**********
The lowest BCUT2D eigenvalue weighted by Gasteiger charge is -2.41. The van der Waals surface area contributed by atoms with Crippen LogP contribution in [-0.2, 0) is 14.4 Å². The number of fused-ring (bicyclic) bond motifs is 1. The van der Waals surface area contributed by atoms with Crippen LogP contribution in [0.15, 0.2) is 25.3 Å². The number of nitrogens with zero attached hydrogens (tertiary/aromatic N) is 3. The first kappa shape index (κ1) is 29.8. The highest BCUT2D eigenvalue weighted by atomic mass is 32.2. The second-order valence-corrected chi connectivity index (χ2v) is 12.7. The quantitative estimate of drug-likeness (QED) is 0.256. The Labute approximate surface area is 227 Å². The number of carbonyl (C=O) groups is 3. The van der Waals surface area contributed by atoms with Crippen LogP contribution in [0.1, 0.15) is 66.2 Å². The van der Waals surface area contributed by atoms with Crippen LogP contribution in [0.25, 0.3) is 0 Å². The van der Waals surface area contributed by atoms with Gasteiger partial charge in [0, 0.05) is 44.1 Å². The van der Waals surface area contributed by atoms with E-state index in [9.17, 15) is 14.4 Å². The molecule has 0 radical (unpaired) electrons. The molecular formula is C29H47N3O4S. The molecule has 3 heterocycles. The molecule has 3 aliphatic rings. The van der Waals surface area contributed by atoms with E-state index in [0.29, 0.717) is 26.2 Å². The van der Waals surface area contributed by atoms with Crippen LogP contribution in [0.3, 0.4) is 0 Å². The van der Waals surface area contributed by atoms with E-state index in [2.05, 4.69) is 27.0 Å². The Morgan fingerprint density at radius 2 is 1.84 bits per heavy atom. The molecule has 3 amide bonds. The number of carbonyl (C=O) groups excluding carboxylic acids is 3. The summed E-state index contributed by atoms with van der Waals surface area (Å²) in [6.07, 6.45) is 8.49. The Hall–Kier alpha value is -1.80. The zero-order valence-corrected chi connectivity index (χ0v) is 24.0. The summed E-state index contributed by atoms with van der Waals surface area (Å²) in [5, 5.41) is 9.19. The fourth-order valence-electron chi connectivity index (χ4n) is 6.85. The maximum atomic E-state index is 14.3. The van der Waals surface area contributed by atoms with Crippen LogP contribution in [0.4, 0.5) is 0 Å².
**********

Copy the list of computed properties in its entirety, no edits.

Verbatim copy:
The lowest BCUT2D eigenvalue weighted by Gasteiger charge is -2.41. The van der Waals surface area contributed by atoms with Crippen LogP contribution in [-0.2, 0) is 14.4 Å². The number of fused-ring (bicyclic) bond motifs is 1. The van der Waals surface area contributed by atoms with Crippen LogP contribution in [0.15, 0.2) is 25.3 Å². The number of nitrogens with zero attached hydrogens (tertiary/aromatic N) is 3. The first kappa shape index (κ1) is 29.8. The highest BCUT2D eigenvalue weighted by atomic mass is 32.2. The second-order valence-corrected chi connectivity index (χ2v) is 12.7. The quantitative estimate of drug-likeness (QED) is 0.256. The Labute approximate surface area is 227 Å². The number of carbonyl (C=O) groups is 3. The van der Waals surface area contributed by atoms with Crippen LogP contribution in [0.1, 0.15) is 66.2 Å². The van der Waals surface area contributed by atoms with Crippen LogP contribution in [0.25, 0.3) is 0 Å². The van der Waals surface area contributed by atoms with Gasteiger partial charge in [0, 0.05) is 44.1 Å². The van der Waals surface area contributed by atoms with E-state index in [9.17, 15) is 14.4 Å². The molecule has 0 radical (unpaired) electrons. The molecular formula is C29H47N3O4S. The molecule has 3 heterocycles. The molecule has 3 aliphatic rings. The van der Waals surface area contributed by atoms with E-state index in [0.29, 0.717) is 26.2 Å². The van der Waals surface area contributed by atoms with Crippen LogP contribution in [0.3, 0.4) is 0 Å². The van der Waals surface area contributed by atoms with E-state index in [2.05, 4.69) is 27.0 Å². The Morgan fingerprint density at radius 2 is 1.84 bits per heavy atom. The molecule has 3 amide bonds. The number of carbonyl (C=O) groups excluding carboxylic acids is 3. The summed E-state index contributed by atoms with van der Waals surface area (Å²) in [6.07, 6.45) is 8.49. The Hall–Kier alpha value is -1.80. The zero-order valence-corrected chi connectivity index (χ0v) is 24.0. The summed E-state index contributed by atoms with van der Waals surface area (Å²) in [5, 5.41) is 9.19. The fourth-order valence-electron chi connectivity index (χ4n) is 6.85. The maximum atomic E-state index is 14.3. The van der Waals surface area contributed by atoms with Crippen LogP contribution in [0.4, 0.5) is 0 Å².